Capturing details of faraway members of our universe is an understandably complicated affair, but translating these details into the stunning space images that we see from space agencies around the world is equally difficult. It is here that supercomputers step in, helping process the massive amounts of data that are captured by terrestrial and space telescopes. On August 11, that is exactly what Australia’s upcoming supercomputer, called Setonix, helped achieve.
As its first project, Setonix processed the image of a dying supernova — the last stages of a dying star — from data sent to it by the Australian Square Kilometer Array Pathfinder (Askap). The latter is a terrestrial radio telescope, which has 36 individual antennas working together to capture radio frequency data about objects that are far away in space.
Such data contains intricate details about the object being observed. This not only increases the volume of the data being captured by the telescope, but also puts increasing pressure on a supercomputer to process it into a composite image.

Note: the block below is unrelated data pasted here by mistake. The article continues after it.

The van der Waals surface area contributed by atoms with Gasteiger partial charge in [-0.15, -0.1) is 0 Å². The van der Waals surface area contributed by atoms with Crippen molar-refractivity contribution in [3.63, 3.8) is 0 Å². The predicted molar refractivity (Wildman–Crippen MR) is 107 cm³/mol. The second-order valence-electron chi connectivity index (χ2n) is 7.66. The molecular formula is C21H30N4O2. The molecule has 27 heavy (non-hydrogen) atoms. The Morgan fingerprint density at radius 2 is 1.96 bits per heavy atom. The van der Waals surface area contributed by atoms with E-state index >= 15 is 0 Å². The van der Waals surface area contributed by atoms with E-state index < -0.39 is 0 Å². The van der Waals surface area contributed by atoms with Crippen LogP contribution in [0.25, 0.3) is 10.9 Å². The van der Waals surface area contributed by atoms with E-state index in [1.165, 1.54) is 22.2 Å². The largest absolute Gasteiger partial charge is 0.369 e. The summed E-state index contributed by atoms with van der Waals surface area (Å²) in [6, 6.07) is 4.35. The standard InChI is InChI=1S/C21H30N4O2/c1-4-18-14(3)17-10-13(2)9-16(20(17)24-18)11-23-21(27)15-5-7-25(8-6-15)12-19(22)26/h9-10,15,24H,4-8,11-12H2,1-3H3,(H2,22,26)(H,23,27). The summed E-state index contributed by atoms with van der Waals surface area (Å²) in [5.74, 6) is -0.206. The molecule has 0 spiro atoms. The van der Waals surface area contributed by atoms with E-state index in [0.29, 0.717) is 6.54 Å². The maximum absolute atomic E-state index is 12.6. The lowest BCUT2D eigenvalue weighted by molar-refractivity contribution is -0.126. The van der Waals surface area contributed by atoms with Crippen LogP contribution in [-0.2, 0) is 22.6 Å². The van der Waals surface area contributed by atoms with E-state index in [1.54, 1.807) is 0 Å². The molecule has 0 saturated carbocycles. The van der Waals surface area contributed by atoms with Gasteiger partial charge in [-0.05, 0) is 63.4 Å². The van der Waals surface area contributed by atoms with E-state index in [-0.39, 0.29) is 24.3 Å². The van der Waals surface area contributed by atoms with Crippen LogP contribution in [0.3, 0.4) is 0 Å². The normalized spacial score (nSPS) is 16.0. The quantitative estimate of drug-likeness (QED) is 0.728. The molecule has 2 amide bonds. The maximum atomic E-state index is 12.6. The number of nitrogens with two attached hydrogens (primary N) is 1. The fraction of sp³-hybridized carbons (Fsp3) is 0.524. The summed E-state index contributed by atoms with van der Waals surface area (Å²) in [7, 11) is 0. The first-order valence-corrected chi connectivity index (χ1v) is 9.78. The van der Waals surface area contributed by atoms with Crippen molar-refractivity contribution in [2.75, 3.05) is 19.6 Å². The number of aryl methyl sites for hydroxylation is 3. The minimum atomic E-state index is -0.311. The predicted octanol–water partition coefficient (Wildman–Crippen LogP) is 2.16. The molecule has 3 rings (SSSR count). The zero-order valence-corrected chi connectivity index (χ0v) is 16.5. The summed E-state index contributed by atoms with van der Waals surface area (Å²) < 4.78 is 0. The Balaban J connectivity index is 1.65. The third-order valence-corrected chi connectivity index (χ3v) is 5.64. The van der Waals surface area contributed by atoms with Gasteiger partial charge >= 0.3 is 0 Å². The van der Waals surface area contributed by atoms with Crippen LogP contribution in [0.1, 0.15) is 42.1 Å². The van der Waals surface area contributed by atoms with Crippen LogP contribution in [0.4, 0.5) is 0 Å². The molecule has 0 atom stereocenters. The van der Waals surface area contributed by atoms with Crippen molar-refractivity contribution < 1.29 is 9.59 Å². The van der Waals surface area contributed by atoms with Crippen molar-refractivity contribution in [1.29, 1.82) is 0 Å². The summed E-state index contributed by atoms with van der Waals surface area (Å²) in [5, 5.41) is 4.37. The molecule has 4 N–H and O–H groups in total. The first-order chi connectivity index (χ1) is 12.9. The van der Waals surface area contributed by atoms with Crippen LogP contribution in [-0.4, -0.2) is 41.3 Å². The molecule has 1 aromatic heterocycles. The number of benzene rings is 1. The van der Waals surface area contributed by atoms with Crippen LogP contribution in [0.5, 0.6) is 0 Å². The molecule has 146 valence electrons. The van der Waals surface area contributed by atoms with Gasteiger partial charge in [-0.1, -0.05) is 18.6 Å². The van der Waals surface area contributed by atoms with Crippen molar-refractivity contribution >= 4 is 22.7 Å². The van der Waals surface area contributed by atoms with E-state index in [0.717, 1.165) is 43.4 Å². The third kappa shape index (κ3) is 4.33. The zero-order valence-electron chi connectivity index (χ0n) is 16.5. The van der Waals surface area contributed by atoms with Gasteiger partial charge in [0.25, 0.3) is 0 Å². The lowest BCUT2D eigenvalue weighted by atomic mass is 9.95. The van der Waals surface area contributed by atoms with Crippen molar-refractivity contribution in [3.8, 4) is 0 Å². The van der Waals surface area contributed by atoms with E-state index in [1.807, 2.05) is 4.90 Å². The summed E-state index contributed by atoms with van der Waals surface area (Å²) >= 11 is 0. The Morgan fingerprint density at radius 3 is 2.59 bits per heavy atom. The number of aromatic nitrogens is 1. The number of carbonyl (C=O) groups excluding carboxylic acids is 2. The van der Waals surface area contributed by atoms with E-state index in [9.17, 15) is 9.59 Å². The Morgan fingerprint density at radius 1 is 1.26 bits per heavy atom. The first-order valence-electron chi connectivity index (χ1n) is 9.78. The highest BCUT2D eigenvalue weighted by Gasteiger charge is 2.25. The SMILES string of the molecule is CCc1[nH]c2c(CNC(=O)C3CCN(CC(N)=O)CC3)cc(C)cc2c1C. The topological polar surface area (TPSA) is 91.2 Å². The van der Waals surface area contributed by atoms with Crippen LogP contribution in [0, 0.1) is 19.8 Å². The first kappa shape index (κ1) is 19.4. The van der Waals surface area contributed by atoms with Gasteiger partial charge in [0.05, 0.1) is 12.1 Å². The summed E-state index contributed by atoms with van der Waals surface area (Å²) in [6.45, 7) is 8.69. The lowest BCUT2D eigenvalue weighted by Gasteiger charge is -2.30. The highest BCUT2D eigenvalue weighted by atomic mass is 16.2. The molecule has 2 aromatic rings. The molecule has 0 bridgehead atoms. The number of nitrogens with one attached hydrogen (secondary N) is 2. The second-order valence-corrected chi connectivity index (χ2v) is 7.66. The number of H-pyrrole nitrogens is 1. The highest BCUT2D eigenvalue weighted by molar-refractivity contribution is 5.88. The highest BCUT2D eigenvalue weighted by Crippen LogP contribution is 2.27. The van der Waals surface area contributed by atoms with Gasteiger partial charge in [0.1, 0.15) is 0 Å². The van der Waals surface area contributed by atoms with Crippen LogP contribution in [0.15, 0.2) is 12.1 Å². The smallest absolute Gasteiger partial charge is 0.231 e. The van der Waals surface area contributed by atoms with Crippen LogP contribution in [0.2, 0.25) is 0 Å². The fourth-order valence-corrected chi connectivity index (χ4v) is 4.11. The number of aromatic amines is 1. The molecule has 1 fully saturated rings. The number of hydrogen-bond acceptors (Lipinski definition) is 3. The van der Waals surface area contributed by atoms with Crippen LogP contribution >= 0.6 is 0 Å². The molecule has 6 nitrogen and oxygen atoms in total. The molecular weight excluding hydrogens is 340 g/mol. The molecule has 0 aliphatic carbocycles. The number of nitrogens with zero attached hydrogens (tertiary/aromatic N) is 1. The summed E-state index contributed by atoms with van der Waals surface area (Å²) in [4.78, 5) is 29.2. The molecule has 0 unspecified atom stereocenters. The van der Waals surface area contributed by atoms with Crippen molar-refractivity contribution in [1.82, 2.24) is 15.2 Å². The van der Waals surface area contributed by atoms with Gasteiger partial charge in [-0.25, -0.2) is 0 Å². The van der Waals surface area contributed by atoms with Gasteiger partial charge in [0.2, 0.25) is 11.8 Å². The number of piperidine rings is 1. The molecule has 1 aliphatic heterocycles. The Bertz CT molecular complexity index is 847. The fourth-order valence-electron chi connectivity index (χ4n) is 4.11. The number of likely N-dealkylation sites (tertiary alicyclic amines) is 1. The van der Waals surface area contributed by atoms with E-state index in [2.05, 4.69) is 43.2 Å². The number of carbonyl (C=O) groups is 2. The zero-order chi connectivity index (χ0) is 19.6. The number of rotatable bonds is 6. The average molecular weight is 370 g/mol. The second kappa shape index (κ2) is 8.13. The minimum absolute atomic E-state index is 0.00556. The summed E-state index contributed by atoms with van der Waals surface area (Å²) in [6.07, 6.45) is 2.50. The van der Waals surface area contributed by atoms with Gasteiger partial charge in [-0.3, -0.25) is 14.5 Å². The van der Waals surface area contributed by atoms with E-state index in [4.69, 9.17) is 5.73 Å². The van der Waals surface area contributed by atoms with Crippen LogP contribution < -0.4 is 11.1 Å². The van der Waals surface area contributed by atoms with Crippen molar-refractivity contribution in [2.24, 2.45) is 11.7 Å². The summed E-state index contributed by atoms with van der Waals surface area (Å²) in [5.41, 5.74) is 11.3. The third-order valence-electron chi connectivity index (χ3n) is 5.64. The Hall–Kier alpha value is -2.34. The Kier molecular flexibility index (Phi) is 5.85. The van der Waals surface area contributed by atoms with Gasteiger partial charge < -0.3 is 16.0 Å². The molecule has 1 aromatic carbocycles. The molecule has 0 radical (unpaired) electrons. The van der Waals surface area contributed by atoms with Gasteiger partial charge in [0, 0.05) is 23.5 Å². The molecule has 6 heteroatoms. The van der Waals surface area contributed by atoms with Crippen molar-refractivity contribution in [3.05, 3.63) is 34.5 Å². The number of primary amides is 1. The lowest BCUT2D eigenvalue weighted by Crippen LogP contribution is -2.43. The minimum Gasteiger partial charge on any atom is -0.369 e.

A composite image is essentially the final print that is composed of multiple smaller images. Such processing, particularly for space images, is necessary since the multiple frequencies captured by a radio telescope (such as the Askap) contain various details about the varying facets of an interstellar object — in this case, are the remains of a million-year-old supernova.
Each part of this supernova was initially converted into an image by the Setonix supercomputer, operated by the Pawsey Supercomputer Research Centre in Australia. It then converted all of these images into one giant image, giving the world a visual representation of how the dying supercomputer actually looked like.
To be sure, Setonix is set to become Australia’s most powerful supercomputer, when its entire computing capabilities go live by the end of 2022. At present, Australia’s most powerful supercomputer in use is the National Computational Infrastructure’s Gadi supercomputer — which is 57th on the list of top 500 supercomputers in the world, with peak computing power of 9.26 petaflops per second. When Setonix goes live fully, it is tipped to have maximum performance power of around 50 petaflops per second.
India’s most powerful supercomputer, on the other hand, is 111th on the top 500 list — with the Centre for Development of Advanced Computing’s Param Siddhi-AI supercomputer with 4.62 petaflops per second of computing power.